Bob Tway was walking from the putting green to the first tee at Rock Barn on Friday morning when he saw Mike Goodes shot a 28 on the front nine.
"After playing the pro-am we knew we had to shoot low," Tway said. "But then when you see someone shoot 28, I think it kind of shocks you in that, 'Ooh, we're going to have to shoot really low.'"
No problem for Tway, especially when you have only 23 putts.
Tway birdied the 18th hole for a 9-under 63 on Friday to open a one-shot lead over Goodes, Tommy Armour III, Joe Ozaki and Mark Wiebe after the first round of the Champions Tour's Greater Hickory Classic.
After shooting a 62 in the final round on the same course last year when the event was played in October, Tway took advantage of the hot conditions that made for target golf. Rock Barn was tamed by soft greens, firm fairways and little wind.
A total of 69 of the 81 players broke par, a record for any round in a Champions Tour event since records began in 1983.
"Right now the ball is going forever," Tway said. "You're hitting clubs off the tee that you wouldn't even have dreamed of last year."
Combine that with his hot putter and the 52-year-old Tway could finally be in line for his first victory on the 50-and-over tour. The 1986 PGA Championship winner doesn't have a top-10 finish this year.
"I don't know if you ever think anybody is due in this darn game," Tway said. "I think the thing is I still really enjoy practicing. I enjoy playing. As long as I feel that passion for it I'll continue to do it. As soon as I lose that I'm out of here.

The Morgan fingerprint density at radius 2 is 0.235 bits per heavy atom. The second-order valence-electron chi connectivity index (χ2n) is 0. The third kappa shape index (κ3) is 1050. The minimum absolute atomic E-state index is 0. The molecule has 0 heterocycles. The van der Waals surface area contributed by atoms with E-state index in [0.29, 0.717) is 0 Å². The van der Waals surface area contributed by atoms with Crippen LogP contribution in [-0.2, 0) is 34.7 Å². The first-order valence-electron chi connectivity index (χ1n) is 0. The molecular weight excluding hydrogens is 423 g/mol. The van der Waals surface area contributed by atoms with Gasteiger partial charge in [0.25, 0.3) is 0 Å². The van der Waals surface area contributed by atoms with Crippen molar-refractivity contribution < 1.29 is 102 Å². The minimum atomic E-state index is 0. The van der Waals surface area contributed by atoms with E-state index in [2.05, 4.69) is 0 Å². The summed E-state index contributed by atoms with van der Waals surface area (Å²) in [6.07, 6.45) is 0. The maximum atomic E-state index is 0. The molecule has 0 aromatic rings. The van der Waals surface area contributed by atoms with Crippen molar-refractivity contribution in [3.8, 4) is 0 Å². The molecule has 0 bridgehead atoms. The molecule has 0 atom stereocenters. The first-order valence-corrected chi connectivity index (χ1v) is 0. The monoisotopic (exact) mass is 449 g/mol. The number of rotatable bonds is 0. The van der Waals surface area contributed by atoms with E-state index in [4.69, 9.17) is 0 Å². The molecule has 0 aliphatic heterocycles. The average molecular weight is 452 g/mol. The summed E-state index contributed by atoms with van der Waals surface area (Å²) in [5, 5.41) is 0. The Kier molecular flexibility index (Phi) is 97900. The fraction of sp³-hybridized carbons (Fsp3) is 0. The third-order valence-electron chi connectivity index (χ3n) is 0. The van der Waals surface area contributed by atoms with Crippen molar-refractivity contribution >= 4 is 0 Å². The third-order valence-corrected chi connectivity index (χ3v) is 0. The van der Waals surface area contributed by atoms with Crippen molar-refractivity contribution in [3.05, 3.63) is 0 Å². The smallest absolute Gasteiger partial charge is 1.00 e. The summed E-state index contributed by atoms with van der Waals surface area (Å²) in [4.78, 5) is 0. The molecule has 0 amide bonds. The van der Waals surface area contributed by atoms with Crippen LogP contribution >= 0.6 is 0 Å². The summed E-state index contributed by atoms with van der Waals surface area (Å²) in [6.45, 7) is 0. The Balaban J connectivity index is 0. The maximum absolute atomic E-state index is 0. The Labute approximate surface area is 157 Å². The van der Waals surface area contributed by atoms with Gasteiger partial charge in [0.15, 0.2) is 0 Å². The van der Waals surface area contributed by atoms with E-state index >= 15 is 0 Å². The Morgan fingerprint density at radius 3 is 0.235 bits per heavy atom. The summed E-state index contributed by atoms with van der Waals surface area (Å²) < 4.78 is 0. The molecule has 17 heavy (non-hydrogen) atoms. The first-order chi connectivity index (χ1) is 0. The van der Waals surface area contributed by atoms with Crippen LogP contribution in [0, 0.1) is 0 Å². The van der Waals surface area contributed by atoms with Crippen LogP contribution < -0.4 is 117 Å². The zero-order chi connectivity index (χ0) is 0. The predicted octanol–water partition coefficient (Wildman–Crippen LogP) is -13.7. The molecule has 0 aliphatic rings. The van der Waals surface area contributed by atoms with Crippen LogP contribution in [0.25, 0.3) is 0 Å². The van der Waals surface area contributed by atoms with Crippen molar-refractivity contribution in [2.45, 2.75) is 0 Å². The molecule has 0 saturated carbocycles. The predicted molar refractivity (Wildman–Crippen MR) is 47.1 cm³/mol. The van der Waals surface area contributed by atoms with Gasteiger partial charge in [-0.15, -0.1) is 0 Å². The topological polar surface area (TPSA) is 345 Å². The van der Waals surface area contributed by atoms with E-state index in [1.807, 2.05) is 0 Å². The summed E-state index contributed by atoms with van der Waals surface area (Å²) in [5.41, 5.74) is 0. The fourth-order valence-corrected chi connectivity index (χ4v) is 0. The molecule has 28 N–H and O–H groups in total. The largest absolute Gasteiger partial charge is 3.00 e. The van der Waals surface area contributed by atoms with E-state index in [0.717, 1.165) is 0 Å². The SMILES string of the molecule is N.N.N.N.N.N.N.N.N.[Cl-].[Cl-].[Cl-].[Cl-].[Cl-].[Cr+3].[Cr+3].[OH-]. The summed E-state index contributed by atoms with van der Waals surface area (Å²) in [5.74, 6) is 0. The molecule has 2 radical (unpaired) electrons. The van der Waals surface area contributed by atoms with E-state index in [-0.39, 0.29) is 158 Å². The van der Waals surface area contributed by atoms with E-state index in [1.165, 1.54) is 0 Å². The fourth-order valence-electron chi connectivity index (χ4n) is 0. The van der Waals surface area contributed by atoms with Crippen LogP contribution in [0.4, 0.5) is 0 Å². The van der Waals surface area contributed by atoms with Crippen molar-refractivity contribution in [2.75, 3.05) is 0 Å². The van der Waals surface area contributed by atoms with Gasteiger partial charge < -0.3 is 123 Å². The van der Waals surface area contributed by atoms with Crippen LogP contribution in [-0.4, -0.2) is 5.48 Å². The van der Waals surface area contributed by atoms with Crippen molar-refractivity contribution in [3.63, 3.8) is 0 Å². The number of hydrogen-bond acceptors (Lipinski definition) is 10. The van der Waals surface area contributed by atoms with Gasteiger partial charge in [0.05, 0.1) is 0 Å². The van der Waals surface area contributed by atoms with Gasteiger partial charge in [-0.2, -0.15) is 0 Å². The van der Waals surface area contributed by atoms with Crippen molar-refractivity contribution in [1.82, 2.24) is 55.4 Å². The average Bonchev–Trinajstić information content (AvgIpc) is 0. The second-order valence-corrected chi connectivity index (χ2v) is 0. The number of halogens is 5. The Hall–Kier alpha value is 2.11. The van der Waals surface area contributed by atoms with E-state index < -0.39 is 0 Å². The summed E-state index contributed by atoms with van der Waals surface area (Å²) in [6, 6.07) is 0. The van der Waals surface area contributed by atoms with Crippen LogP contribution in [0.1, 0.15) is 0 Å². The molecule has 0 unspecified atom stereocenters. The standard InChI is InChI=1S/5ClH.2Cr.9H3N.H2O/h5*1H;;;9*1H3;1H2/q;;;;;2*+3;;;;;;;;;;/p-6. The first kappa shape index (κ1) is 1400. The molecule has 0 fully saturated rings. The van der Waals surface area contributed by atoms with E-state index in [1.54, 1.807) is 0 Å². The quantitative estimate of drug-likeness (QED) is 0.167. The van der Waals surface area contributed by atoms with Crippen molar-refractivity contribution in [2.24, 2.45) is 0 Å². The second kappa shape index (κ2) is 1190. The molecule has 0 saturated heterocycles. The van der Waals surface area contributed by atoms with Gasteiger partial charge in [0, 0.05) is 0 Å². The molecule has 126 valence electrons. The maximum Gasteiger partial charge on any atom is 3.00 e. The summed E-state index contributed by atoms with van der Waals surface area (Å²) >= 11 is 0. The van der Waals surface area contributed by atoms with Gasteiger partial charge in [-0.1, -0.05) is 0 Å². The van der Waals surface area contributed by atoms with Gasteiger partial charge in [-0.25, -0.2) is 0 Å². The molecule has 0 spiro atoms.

"I still have that desire to get better."
Tway will enter the weekend with 23 other players within four shots of the lead. Mark Calcavecchia, Mark O'Meara and David Eger opened with 65s. Jeff Sluman, Kenny Perry and Jerry Pate were in the group three back.
The early part of the day was dominated by talk of potentially the first 59 on the Champions Tour.
Goodes' eye-popping front nine included eight birdies. He made long putts and short ones, reached par 5s in two and stuck a 4-iron to 12 feet on No. 9 before sinking the putt for his sixth straight birdie.
"That's a lot of 'made its,'" Goodes said, smiling, as he went over his round.
Goodes couldn't keep the magic going, shooting an even-par 36 on the back.
"The front nine was fun. I would have liked to have played it again for the back nine," said Goodes, who was one shot shy of matching the tour record for best front-nine score. "I hit the ball really good on the front and made all the putts. It was kind of a dream round."
The 54-year-old Goodes' career-low round maybe wasn't that big of a surprise. The late bloomer from nearby Reidsville who didn't go pro until he turned 50, shot a 65 on Sunday in Iowa to tie for third.
"I think my distance control and my irons have been a lot better the last couple of weeks," said Goodes, who won his lone Champions Tour title in 2009. "I've had a lot more shorter birdie putts. Instead of being 20 feet short of the hole or 20 feet long, they're getting a lot closer."
That was also the case for Armour, who is without a top-10 finish in nine starts. But he's gained confidence since seeking advice about his struggling iron play.
"From about the middle of last year until about three weeks ago I've been hitting the ball badly," Armour said. "I've been hitting a lot of fat shots with some hook on them. I just couldn't figure out why. I saw a couple of people about it, came up with some ideas and it's working."
It was working for just about everybody except defending champion Gary Hallberg, who shot a 73.
With the weather expected to remain the same over the final two rounds, Tway predicted it would take 20 under or better to win.
"It's always tough to get the first one," Tway said about his Champions Tour drought. "It would be nice."
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